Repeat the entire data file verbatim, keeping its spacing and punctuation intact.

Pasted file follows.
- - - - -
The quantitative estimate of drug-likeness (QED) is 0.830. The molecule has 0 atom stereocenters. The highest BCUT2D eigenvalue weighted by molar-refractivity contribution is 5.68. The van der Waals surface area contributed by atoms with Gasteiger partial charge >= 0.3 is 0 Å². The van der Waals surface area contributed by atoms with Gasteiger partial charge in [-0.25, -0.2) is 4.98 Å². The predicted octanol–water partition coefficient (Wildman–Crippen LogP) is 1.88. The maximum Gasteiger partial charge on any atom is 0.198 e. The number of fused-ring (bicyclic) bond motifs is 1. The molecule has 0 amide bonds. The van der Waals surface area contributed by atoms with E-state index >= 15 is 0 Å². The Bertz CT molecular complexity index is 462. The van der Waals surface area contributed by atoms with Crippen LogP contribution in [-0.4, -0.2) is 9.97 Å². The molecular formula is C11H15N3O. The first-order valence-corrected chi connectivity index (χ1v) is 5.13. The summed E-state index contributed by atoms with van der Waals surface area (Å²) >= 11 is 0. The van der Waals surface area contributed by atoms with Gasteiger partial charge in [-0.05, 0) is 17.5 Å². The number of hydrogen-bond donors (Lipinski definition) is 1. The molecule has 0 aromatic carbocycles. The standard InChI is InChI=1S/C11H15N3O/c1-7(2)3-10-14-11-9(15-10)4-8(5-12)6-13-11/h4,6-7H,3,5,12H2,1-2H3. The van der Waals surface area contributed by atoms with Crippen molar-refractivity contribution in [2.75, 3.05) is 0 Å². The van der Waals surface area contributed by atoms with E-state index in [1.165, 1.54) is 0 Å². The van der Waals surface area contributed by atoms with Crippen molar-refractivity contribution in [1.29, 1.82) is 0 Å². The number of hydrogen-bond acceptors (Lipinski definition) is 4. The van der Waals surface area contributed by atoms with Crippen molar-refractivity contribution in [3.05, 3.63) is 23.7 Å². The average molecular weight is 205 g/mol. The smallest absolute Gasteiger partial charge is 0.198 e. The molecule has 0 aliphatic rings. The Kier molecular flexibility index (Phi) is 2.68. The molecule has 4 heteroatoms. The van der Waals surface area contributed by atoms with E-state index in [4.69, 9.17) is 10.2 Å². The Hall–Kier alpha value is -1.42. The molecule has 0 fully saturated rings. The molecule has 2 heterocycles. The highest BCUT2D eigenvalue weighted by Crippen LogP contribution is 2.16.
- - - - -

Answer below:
The quantitative estimate of drug-likeness (QED) is 0.830. The molecule has 0 atom stereocenters. The highest BCUT2D eigenvalue weighted by molar-refractivity contribution is 5.68. The van der Waals surface area contributed by atoms with Gasteiger partial charge >= 0.3 is 0 Å². The van der Waals surface area contributed by atoms with Gasteiger partial charge in [-0.25, -0.2) is 4.98 Å². The predicted octanol–water partition coefficient (Wildman–Crippen LogP) is 1.88. The maximum Gasteiger partial charge on any atom is 0.198 e. The number of fused-ring (bicyclic) bond motifs is 1. The molecule has 0 amide bonds. The van der Waals surface area contributed by atoms with E-state index >= 15 is 0 Å². The Bertz CT molecular complexity index is 462. The van der Waals surface area contributed by atoms with Crippen LogP contribution in [-0.4, -0.2) is 9.97 Å². The molecular formula is C11H15N3O. The first-order valence-corrected chi connectivity index (χ1v) is 5.13. The summed E-state index contributed by atoms with van der Waals surface area (Å²) >= 11 is 0. The van der Waals surface area contributed by atoms with Gasteiger partial charge in [-0.05, 0) is 17.5 Å². The number of hydrogen-bond donors (Lipinski definition) is 1. The molecule has 0 aromatic carbocycles. The standard InChI is InChI=1S/C11H15N3O/c1-7(2)3-10-14-11-9(15-10)4-8(5-12)6-13-11/h4,6-7H,3,5,12H2,1-2H3. The van der Waals surface area contributed by atoms with Crippen molar-refractivity contribution in [2.75, 3.05) is 0 Å². The van der Waals surface area contributed by atoms with E-state index in [1.165, 1.54) is 0 Å². The van der Waals surface area contributed by atoms with Crippen molar-refractivity contribution in [1.29, 1.82) is 0 Å². The number of hydrogen-bond acceptors (Lipinski definition) is 4. The van der Waals surface area contributed by atoms with Crippen molar-refractivity contribution in [3.05, 3.63) is 23.7 Å². The average molecular weight is 205 g/mol. The smallest absolute Gasteiger partial charge is 0.198 e. The molecule has 0 aliphatic rings. The Kier molecular flexibility index (Phi) is 2.68. The molecule has 4 heteroatoms. The van der Waals surface area contributed by atoms with E-state index in [4.69, 9.17) is 10.2 Å². The Hall–Kier alpha value is -1.42. The molecule has 0 fully saturated rings. The molecule has 2 heterocycles. The highest BCUT2D eigenvalue weighted by Crippen LogP contribution is 2.16.